From martial arts to high-end locks, SF residents are investing in self-protection

On a recent foggy night in San Francisco’s Richmond District, a group of about a dozen people bent their knees and prepared their fists to assume a fighting pose.

Master Jeff Chow’s booming voice led the Tat Wong Kung Fu Academy class through a sequence of blocking and striking moves to practice palming, elbowing, kneeing and kicking — mimicking a confrontation with a would-be attacker all of them hoped they would never actually have to encounter.

With San Francisco mired in an intensifying debate over crime and public safety, the lessons taught by instructors like Chow are in greater demand. Several operators of self-defense schools and people who sell security equipment said they are seeing an uptick in business.

San Francisco — which has long struggled with a high rate of theft crimes — has not experienced major increases in violent crime this year, according to police figures, but more burglaries, robberies and other crimes are being captured on videos that spread virally on social media , and the city has been consumed by the war of words over Progressive District Attorney Chesa Boudin and his efforts to reduce incarceration in favor of treatment and rehabilitation.

Tat Wong academy, which has more than 450 students, has seen its new student count double in the last year, with more than 100 students enrolling in 2021 so far. Many of those new students are women and older adults who say they’ve come to the studio for reasons other than just fitness.

“This was something I wanted to do in light of recent events,” said Dorothy Wong, 35, referring to attacks against the Asian American and Pacific Islander communities, some captured on video, that shocked the city over the summer.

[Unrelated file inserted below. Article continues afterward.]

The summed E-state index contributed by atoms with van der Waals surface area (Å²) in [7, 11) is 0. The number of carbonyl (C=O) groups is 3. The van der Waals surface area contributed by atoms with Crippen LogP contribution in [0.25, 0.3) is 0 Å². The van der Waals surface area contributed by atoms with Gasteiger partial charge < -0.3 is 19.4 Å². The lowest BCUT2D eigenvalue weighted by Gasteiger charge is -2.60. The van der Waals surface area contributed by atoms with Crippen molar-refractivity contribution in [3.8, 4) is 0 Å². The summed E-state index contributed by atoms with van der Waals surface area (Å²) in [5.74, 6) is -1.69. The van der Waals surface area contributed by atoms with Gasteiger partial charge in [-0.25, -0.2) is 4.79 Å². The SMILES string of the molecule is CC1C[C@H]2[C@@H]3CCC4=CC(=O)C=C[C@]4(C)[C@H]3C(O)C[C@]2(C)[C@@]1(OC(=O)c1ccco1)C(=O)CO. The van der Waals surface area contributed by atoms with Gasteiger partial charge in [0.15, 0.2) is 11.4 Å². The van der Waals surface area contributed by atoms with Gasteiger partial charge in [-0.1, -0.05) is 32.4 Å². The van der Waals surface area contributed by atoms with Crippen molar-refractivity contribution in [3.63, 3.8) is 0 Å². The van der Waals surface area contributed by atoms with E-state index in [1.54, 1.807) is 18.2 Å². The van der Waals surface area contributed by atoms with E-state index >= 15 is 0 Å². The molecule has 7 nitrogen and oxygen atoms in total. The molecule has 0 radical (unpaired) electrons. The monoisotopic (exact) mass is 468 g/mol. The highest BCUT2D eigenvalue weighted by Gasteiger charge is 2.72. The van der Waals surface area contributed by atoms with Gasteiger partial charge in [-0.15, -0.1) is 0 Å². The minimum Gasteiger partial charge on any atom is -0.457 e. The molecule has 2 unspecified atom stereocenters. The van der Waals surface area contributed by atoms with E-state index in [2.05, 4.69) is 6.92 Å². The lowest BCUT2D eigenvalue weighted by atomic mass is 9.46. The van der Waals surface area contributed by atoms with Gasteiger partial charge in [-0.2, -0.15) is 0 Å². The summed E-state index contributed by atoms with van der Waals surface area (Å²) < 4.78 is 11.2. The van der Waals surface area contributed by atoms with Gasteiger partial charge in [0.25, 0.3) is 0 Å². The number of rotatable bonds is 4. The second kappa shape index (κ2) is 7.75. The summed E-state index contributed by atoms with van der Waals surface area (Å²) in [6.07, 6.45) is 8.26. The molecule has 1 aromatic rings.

Dorothy Wong, 35, takes a water break during a martial arts class at Tat Won Kung Fu Academy in San Francisco.

Gabrielle Lurie/The Chronicle

“The hate, especially towards elderly, is super concerning,” she said, adding that she lives with her 99-year-old grandmother. “So part of that was me trying to be prepared in case I needed to defend my family.”

In Hayes Valley, Tactica Krav Maga Institute, which teaches a combative form of self-defense developed by the Israeli military, has also seen its enrollment grow by more than 60 new students this year, and has seen increases in enrollment by women and Asian Americans looking to learn self-defense, said CEO and head instructor Danny Zelig.

“There has been a big shift,” said Zelig, adding that most students used to come to the center primarily to get stronger or in shape. “People are coming here to literally defend themselves. The urgency for that has definitely increased more than before.”

Martial arts center United Studios of Self Defense, in Lower Pacific Heights, has seen an increase of students in the last year — from 60 to around 85, according to Principal John Collins. He added that around 70% of his new students have shared they don’t feel safe walking on the streets.

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